Thursday, January 17, 2008

Freedom or Compromise

Homeschooler's support of Huckabee is weakening as voters find out how he compromised in Arkansas. I received another email today,

First of all, I want to thank you for the information regarding Mike Huckabee. I had just about decided to vote for him, when someone on a homeschool mailing list I belong to posted the URL to your blog. What a revelation!
I didn't set out to necessarily change votes when I wrote my posts, I wanted to inform others about what I had discovered and and learn more myself. That's why I was more excited to learn that other homeschoolers are doing exactly what I had done and checking out my facts to make sure that that we all get the best information. Jim O'Donnell did exactly that and spoke directly with JoNell Caldwell, the homeschool mom that Huckabee appointed to the Arkansas school board.

"While at the meeting I asked Mrs. Caldwell about House Bill 1724. She explained that while this Bill WAS a compromise, Huckabee signed the law because the alternative was the greater of two evils..."
I understand this bill was a compromise measure and said that in my first post, however if all liberal Democrats have to do is intoduce threatening legislation to get concessions from Huckabee, then what’s going to happen when he gets before hostile Democrats in Congress?

Already the New York Times is setting the stage for exactly that type of show down. Here's their headline from a few days ago, Lack of Supervision Noted in Deaths of Home-Schooled

The lack of supervision of the home-schooling process, some experts say, may have made it easier last year for Ms. Jacks to withdraw her children from school and the prying eyes of teachers, social workers and other professionals who otherwise might have detected signs of abuse and neglect of the girls.
Do we want a candidate who compromises at the federal level? Remember this law was passed even though though HSLDA opposed it. (And when you consider he was also endorsed by the NEA, how much help will HSLDA be if he gets elected?)

Putting that aside for the moment; didn’t the first positive piece of lhomeschool egislation get passed by many of the same Democrats in 1997? How is it that in less than two years into office all of that apparent goodwill was lost? Was it just a backlash from an angry mother who pulled her son out of school to homeschool as some of my emails and forums are suggesting? Not according to Huckabee, he cited his 1998 legislation as the cause,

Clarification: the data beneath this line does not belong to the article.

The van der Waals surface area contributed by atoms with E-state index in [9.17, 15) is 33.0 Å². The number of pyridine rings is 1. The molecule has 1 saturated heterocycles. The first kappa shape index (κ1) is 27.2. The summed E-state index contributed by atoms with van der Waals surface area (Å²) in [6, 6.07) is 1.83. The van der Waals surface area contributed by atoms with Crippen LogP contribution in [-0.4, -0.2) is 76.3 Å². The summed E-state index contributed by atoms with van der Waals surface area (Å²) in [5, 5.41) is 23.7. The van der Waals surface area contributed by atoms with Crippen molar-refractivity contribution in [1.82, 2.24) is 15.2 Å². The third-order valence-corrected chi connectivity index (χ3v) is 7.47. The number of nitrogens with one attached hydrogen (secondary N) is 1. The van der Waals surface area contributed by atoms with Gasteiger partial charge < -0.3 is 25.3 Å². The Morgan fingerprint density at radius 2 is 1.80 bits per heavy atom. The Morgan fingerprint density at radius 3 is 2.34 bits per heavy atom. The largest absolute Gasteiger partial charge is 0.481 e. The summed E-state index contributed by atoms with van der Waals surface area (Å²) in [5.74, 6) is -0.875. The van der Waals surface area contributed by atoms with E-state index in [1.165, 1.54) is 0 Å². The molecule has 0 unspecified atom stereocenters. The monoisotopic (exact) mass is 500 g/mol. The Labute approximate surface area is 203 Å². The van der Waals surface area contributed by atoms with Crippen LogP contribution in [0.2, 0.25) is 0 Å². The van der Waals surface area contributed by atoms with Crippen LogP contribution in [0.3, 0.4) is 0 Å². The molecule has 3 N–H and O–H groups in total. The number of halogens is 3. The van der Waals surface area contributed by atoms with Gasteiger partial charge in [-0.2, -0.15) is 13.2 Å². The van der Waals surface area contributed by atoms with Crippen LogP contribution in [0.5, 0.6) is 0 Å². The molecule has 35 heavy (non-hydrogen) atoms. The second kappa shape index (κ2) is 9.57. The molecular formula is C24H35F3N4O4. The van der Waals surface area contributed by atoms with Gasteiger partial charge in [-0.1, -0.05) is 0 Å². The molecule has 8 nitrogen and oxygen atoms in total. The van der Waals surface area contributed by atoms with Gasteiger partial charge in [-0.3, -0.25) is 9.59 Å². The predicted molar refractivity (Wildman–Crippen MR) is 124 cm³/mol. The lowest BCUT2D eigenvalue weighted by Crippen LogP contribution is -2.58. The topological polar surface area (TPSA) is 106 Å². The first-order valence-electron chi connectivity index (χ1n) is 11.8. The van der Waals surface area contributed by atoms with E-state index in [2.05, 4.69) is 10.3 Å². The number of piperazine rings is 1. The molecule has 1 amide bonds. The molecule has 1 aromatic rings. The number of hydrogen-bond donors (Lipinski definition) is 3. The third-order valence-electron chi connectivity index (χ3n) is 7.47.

With the implementation and success of the Smart Start program some legislators wanted to reverse what we had done for homeschoolers in 1997 and put in place very severe restrictions.
Why would successful legislation, seemingly unrelated to homeschooling, cause a reversal of the previous year's homeschool law? I address part of the reason in this post. But could it be that there were deals made and promises to keep with other consituencies which required Huckabee to compromise? It is something to consider given the nature of politics and Huckabee's reason.

It is also worth considering given the concern Dr. Ray Simon, then head of the Arkansas Dept. of Education (a Governor Huckabee appointee) expressed with the growing homeschool movement. Dr. Simon has a school finance background and openly worried to Time Magazine that homeschoolers were a threat to public education funding.

"A third of our support for schools comes from property taxes," says Ray Simon, director of the Arkansas department of education. "If a large number of a community's parents do not fully believe in the school system, it gets more
difficult to pass those property taxes. And that directly impacts the schools' ability to operate."
The article also quotes another Arkansas adminstrator, Kellar Noggle, who expressed concern that the 12,000 homeschoolers were "eroding support" for public education. Any legislation to stem the flow of money would obviously viewed as a positive. So would imposing a waiting period help? It certainly couldn't hurt.